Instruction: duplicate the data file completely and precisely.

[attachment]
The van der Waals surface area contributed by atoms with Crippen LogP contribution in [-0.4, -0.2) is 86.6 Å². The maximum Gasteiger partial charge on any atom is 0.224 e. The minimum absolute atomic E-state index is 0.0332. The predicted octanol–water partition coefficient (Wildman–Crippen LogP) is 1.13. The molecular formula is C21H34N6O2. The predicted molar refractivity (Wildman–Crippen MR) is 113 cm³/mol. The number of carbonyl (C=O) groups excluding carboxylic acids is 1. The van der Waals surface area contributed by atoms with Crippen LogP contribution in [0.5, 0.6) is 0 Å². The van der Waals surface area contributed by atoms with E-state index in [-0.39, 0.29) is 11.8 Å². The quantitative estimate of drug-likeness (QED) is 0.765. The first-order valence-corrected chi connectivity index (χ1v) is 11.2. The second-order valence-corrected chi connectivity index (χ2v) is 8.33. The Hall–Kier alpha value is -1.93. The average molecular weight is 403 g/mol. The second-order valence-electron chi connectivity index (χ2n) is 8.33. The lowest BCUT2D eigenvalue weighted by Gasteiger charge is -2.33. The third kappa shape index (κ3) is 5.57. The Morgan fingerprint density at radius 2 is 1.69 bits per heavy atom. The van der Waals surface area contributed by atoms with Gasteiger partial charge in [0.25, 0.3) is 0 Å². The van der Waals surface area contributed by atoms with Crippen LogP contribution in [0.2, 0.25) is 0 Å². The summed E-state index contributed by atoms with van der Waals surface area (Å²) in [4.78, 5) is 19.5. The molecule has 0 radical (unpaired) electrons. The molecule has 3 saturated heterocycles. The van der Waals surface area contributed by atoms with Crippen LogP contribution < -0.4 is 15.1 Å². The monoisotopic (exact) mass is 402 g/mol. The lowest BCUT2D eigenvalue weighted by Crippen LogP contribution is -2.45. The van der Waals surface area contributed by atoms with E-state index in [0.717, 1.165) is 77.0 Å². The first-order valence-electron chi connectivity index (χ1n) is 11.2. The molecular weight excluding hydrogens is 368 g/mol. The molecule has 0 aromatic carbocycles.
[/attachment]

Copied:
The van der Waals surface area contributed by atoms with Crippen LogP contribution in [-0.4, -0.2) is 86.6 Å². The maximum Gasteiger partial charge on any atom is 0.224 e. The minimum absolute atomic E-state index is 0.0332. The predicted octanol–water partition coefficient (Wildman–Crippen LogP) is 1.13. The molecular formula is C21H34N6O2. The predicted molar refractivity (Wildman–Crippen MR) is 113 cm³/mol. The number of carbonyl (C=O) groups excluding carboxylic acids is 1. The van der Waals surface area contributed by atoms with Crippen LogP contribution in [0.5, 0.6) is 0 Å². The van der Waals surface area contributed by atoms with E-state index in [-0.39, 0.29) is 11.8 Å². The quantitative estimate of drug-likeness (QED) is 0.765. The first-order valence-corrected chi connectivity index (χ1v) is 11.2. The second-order valence-corrected chi connectivity index (χ2v) is 8.33. The Hall–Kier alpha value is -1.93. The average molecular weight is 403 g/mol. The second-order valence-electron chi connectivity index (χ2n) is 8.33. The lowest BCUT2D eigenvalue weighted by Gasteiger charge is -2.33. The third kappa shape index (κ3) is 5.57. The Morgan fingerprint density at radius 2 is 1.69 bits per heavy atom. The van der Waals surface area contributed by atoms with Gasteiger partial charge in [0.25, 0.3) is 0 Å². The van der Waals surface area contributed by atoms with Crippen LogP contribution in [0.2, 0.25) is 0 Å². The summed E-state index contributed by atoms with van der Waals surface area (Å²) in [4.78, 5) is 19.5. The molecule has 0 radical (unpaired) electrons. The molecule has 3 saturated heterocycles. The van der Waals surface area contributed by atoms with Crippen LogP contribution < -0.4 is 15.1 Å². The monoisotopic (exact) mass is 402 g/mol. The lowest BCUT2D eigenvalue weighted by Crippen LogP contribution is -2.45. The van der Waals surface area contributed by atoms with E-state index in [0.717, 1.165) is 77.0 Å². The first-order valence-electron chi connectivity index (χ1n) is 11.2. The molecular weight excluding hydrogens is 368 g/mol. The molecule has 0 aromatic carbocycles.